Lisa Jacobs, founder of the New York-based home organization company Imagine It Done, recommends using packing for a trip as an opportunity to go through your wardrobe and identify any unwanted items. Sims suggests taking the time to touch everything in your closet and ask yourself: “If you don’t love it, why do you have it? Why is it taking up space? If it doesn’t make you look gorgeous anymore or it’s not comfortable, why is it in your closet?”
If you’re on the fence about a garment, Sims says to put it away for three months and see if you miss it. This temporary separation period should resolve your ambivalence.
Maximize Your Space
Carefully review every drawer, shelf and wall space before deciding where you want things to go. Using the same hangers and utilizing overlooked areas — like the back of a door — will help you make the most of your space. (Jacobs cautions against putting bulky items, such as sweatshirts and sweatpants, in shallow and narrow drawers.)
Organize by Style, Then Color
Sort your sweaters and coats by style, and then by color — i.e leather jackets, puffer coats, parkas and crewnecks, cardigans and turtlenecks. Make sure all the hangers are uniform and sturdy enough for the heavier coats.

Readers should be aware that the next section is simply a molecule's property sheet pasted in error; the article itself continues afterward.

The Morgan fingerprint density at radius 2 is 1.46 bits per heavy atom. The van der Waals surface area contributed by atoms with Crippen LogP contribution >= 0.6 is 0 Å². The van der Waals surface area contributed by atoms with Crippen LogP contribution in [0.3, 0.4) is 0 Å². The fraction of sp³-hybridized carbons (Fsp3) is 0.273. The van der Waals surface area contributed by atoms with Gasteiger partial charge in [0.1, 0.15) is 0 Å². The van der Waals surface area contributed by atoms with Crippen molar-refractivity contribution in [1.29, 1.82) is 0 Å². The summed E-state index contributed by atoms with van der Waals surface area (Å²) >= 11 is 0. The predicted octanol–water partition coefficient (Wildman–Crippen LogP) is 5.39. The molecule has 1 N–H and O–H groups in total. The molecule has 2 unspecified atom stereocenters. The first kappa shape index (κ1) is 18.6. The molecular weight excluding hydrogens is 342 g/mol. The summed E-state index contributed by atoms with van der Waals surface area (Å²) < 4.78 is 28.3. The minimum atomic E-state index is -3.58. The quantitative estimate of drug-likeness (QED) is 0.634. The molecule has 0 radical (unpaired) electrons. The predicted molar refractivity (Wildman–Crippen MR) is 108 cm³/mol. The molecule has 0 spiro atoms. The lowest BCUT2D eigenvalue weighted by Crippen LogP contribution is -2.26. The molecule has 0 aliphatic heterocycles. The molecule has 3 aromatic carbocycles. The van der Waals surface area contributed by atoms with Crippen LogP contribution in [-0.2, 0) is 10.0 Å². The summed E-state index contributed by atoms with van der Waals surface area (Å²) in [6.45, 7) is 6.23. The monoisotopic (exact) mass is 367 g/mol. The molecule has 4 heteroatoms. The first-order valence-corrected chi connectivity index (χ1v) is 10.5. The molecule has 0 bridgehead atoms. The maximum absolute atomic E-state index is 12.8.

According to Universal Standard‘s Head of Design Ramon Martin, you should use your lifestyle as an organization guide. “I live in New York, so the weather always has the most influence on what I wear — because of this, I organize my sweaters and coats by weight from lightest to heaviest,” he says. “This is a hack that can work for all clothing beyond your bulkier items. For those with wardrobes that vary from weekday to weekend, I suggest sorting by use, keeping workwear together and casual sweaters separate.”
Fold Your Sweaters
For those with a bit of a winter knit obsession, Jacobs advocates for folding your wooly and cashmere friends to help them keep their shape and prevent them from stretching out. Important tip: Make sure that you’re stacking sweaters that are the same width.
Displaying your folded knits in a color-coordinated manner on easy-to-access shelves is both aesthetically pleasing and convenient for those chilly days when you have to grab an extra layer last minute.